I explain to him that I did not know about ad rates but give him the numbers to contact and prepare to leave. Instinctively, I turn back to ask him what was the matter. Tears begin welling up in his eyes. "My son is missing," he chokes and the rain drops kept lashing at his bony chest ruthlessly. "When was it?" I ask, still trying to find a word to console him. "Ten days ago, amma. I slapped him for failing in his exam. He left home fuming. I expected him to turn up for dinner. But till now he did not," he says.
"Why didn't you register a police complain?" the journo in me, crops up. "I have amma. But no use. My wife is working in Dubai. I don't dare to tell her that her son is missing. I have two daughters, who are all bread-winners of our family. We were quite happy when my wife delivered a son. Now I wish my third one was a daughter too ," he wept.
Rajesh, I thought, hasn't been all that mean. After all, he might not have been aware of Murphy's law - whatever can go wrong, will." So, what's gender to do with it?
P.S: Kannan's son returned after a couple of days.

Thursday, July 19, 2007

'Harry Potter and the Indian Media'

I know it had taken a really long time... but the near-to-a-year gap has actually done me a lot of good.. for, i've found how bugging it is to lay your hands on the keyboard to post a blog after filing a whole chunk of reports.. two, this has shot up my respects to my fellow blog-loving journos.. now guess what made me to turn to my long-lost blog?
It is the next set of whole hype and hoopla of media that has zeroed in on a single person, soon after Rajini's Sivaji. Kids stay off! You might get offended. The 'potter-mania,' a term that surprisingly sustains its freshness despite the 10-year woeful overdose usage of the media, is what i'm talking about.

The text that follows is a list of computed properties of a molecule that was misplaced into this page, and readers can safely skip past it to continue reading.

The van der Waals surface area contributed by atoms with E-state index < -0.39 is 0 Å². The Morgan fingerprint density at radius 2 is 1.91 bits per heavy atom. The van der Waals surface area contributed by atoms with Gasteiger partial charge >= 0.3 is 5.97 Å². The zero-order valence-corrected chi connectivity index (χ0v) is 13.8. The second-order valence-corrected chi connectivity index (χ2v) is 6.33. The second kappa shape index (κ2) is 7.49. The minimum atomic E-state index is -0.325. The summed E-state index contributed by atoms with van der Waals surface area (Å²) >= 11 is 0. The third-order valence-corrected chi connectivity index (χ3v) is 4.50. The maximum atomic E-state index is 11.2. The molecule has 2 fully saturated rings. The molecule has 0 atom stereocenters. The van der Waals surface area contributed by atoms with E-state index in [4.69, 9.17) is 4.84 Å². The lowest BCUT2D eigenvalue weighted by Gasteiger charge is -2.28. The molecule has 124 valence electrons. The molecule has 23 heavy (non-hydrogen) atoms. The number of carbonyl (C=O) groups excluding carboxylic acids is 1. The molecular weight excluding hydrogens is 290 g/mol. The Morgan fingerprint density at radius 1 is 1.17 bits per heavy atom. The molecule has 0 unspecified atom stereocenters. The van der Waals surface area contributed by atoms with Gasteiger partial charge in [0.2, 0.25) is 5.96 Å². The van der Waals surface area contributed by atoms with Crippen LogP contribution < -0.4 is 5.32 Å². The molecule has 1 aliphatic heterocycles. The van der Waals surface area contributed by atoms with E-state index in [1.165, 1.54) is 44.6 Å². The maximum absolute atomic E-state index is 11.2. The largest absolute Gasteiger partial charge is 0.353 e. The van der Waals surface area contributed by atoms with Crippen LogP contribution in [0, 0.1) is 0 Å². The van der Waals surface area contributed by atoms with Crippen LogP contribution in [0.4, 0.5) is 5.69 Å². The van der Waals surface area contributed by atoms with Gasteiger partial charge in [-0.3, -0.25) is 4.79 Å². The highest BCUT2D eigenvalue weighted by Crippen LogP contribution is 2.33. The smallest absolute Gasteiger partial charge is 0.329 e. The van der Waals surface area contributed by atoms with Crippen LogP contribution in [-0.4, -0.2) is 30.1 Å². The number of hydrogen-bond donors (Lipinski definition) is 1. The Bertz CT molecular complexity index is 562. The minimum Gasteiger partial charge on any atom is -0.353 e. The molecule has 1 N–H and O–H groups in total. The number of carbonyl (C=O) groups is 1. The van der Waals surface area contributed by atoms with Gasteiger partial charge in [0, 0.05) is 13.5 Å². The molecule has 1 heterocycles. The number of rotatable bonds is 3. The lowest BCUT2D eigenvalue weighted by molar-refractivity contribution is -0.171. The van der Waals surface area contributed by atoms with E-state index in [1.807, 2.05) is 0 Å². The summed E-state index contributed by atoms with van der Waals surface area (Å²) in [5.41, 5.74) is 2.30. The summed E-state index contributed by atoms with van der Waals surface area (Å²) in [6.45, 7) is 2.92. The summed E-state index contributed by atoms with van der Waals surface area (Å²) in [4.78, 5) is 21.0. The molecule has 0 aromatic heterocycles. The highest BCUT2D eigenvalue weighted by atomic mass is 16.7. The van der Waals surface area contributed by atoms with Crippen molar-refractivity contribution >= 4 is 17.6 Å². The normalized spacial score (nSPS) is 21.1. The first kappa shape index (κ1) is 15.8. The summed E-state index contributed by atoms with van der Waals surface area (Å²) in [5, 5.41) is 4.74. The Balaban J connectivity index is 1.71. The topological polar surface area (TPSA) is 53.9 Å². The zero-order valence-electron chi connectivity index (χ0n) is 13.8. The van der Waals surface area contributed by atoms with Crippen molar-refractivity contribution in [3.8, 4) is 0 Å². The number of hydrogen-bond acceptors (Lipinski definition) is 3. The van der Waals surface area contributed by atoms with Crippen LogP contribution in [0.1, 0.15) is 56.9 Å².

"10-million dollars for anti-piracy works.." "two million copies pre-ordered.." "646 pages released.." Ooof, give us a break..
But of these eternal PTCs (Piece To Camera is a proud journo-jargon, which means nothing but speaking before camera) on how Potter made people wait in tenterhooks and whether J.K. Rowling follow the good-old Sherlock Holmes style of killing Harry and bringing him back after a popular demand, one report in a private news channel stood apart.
That said, don't let your admiration level soar for the pretty reporter (man, she was really skinny), who came up with an exclusive story on Potter's climax.
Everytime the news anchor shot her a question after minutes of 'mmmm and aaahhs,' the Potter-maniac reporter maintained that people weren't bothered about the leak of the climax. Well, she just doesn't stop there. With a sweeping gesture, she declared, "Everyone knows what is in the Bible. But it still remains to be the best-selling one. That's how Harry Potter is."
Now, don't start scoffing her before hearing her confession. "No, I'm not comparing Bible with Harry Potter. I just meant to say Potter sales wouldn't be affected by piracy and internet releases."
Woefully, it wasn't hilarious but annoying to the few among the many who turned on the channel. It was so apparent but didn't actually hit many. It's difficult, you know.. To first take eyes off from the stunning reporter and to listen how she was screwing up the whole stuff.
Well, that's journalism for you folks. But I thank her for breaking my year-long-blogging silence. I will come with more frequent insider updates.